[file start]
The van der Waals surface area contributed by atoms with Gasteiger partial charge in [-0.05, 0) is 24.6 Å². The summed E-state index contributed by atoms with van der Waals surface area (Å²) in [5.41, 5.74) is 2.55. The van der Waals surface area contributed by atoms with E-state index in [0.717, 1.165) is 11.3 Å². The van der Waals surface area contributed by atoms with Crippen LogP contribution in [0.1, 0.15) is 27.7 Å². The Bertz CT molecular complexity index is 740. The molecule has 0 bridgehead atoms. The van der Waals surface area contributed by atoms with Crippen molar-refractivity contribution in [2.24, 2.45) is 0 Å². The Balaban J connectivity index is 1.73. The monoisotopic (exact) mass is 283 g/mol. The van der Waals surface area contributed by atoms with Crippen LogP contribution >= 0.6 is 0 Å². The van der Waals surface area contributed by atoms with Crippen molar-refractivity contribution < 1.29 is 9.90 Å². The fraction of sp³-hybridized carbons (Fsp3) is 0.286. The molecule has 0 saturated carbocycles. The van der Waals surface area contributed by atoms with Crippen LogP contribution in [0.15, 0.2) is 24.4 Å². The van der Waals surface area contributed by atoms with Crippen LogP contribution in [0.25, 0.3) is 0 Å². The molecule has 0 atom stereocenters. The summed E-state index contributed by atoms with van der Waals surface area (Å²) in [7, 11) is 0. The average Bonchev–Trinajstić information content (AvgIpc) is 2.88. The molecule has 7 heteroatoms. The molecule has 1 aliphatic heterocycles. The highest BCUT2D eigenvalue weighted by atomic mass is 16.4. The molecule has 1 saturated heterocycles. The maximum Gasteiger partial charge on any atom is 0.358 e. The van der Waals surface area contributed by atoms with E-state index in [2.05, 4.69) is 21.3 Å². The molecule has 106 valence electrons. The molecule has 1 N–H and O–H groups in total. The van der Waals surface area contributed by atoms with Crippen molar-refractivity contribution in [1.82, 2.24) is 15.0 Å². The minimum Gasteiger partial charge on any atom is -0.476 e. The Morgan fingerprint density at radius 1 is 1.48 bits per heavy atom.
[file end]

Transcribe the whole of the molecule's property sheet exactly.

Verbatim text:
The van der Waals surface area contributed by atoms with Gasteiger partial charge in [-0.05, 0) is 24.6 Å². The summed E-state index contributed by atoms with van der Waals surface area (Å²) in [5.41, 5.74) is 2.55. The van der Waals surface area contributed by atoms with E-state index in [0.717, 1.165) is 11.3 Å². The van der Waals surface area contributed by atoms with Crippen LogP contribution in [0.1, 0.15) is 27.7 Å². The Bertz CT molecular complexity index is 740. The molecule has 0 bridgehead atoms. The van der Waals surface area contributed by atoms with Crippen molar-refractivity contribution in [2.24, 2.45) is 0 Å². The Balaban J connectivity index is 1.73. The monoisotopic (exact) mass is 283 g/mol. The van der Waals surface area contributed by atoms with Crippen LogP contribution >= 0.6 is 0 Å². The van der Waals surface area contributed by atoms with Crippen molar-refractivity contribution < 1.29 is 9.90 Å². The fraction of sp³-hybridized carbons (Fsp3) is 0.286. The molecule has 0 saturated carbocycles. The van der Waals surface area contributed by atoms with Crippen LogP contribution in [0.15, 0.2) is 24.4 Å². The van der Waals surface area contributed by atoms with Crippen LogP contribution in [0.25, 0.3) is 0 Å². The molecule has 0 atom stereocenters. The summed E-state index contributed by atoms with van der Waals surface area (Å²) in [7, 11) is 0. The average Bonchev–Trinajstić information content (AvgIpc) is 2.88. The molecule has 7 heteroatoms. The molecule has 1 aliphatic heterocycles. The highest BCUT2D eigenvalue weighted by atomic mass is 16.4. The molecule has 1 saturated heterocycles. The maximum Gasteiger partial charge on any atom is 0.358 e. The van der Waals surface area contributed by atoms with E-state index in [2.05, 4.69) is 21.3 Å². The molecule has 106 valence electrons. The molecule has 1 N–H and O–H groups in total. The van der Waals surface area contributed by atoms with Crippen molar-refractivity contribution in [1.82, 2.24) is 15.0 Å². The minimum Gasteiger partial charge on any atom is -0.476 e. The Morgan fingerprint density at radius 1 is 1.48 bits per heavy atom.